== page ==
return (TException)formatter.Deserialize(stream);
        }
    }
}

The tests cover five scenarios: the four different constructors and what properties they set. The fifth test checks the serialization/deserialization of the exception and it’s EntityId property value.

Final Thoughts

So when should we create our own custom exception instead of using a built in .NET exception? If a .NET built in exception fits your requirement then you should certainly use it. However, if you do go down the route of creating your own custom exception here are some things to bear in mind:

  • Don’t create custom exceptions for every type of situation. Be wary if a custom exception is too granular. Instead generalize to one custom exception and be more specific in the exception’s message when the exception is thrown.
  • Don’t create complex hierarchies of custom exceptions for your application. Most of the time it will make the most sense that your custom exception inherits directly from Exception.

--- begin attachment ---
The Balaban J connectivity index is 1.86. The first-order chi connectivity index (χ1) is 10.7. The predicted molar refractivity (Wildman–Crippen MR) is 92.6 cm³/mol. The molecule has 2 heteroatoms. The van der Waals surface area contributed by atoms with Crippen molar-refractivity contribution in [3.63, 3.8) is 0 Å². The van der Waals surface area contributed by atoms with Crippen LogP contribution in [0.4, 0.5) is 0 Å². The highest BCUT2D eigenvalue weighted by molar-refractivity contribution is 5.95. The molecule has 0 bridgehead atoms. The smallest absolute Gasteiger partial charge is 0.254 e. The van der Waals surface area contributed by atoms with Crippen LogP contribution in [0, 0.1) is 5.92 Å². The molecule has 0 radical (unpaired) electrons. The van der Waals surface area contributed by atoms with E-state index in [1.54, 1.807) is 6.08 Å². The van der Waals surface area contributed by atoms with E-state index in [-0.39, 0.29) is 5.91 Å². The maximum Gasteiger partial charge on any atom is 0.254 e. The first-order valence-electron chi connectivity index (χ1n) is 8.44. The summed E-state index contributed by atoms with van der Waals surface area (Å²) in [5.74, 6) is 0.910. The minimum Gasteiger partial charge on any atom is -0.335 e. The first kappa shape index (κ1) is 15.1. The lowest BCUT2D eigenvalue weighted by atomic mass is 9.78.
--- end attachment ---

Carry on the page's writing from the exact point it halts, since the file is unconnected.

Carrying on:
• Do create a custom exception to signify a problem in your particular application domain. For example creating a custom exception that represents that a problem has occurred in a NuGet package library you have created.
  • When creating custom exceptions do think about the exception handling that a consumer of your code might have to deal with. For example if you create a number of different custom exceptions is the consumer of your code going to have a number of different catch blocks? It might also be worth considering how you are going to communicate that your exception exists and under what scenarios it will be thrown to the consumer of your code.

As of writing .NET is nearly 20 years old and there are many posts on the internet about creating custom exceptions. However, virtually all only cover small parts of the topic or unfortunately give bad advice. Hopefully this post has provided a more complete picture on how to create custom exceptions.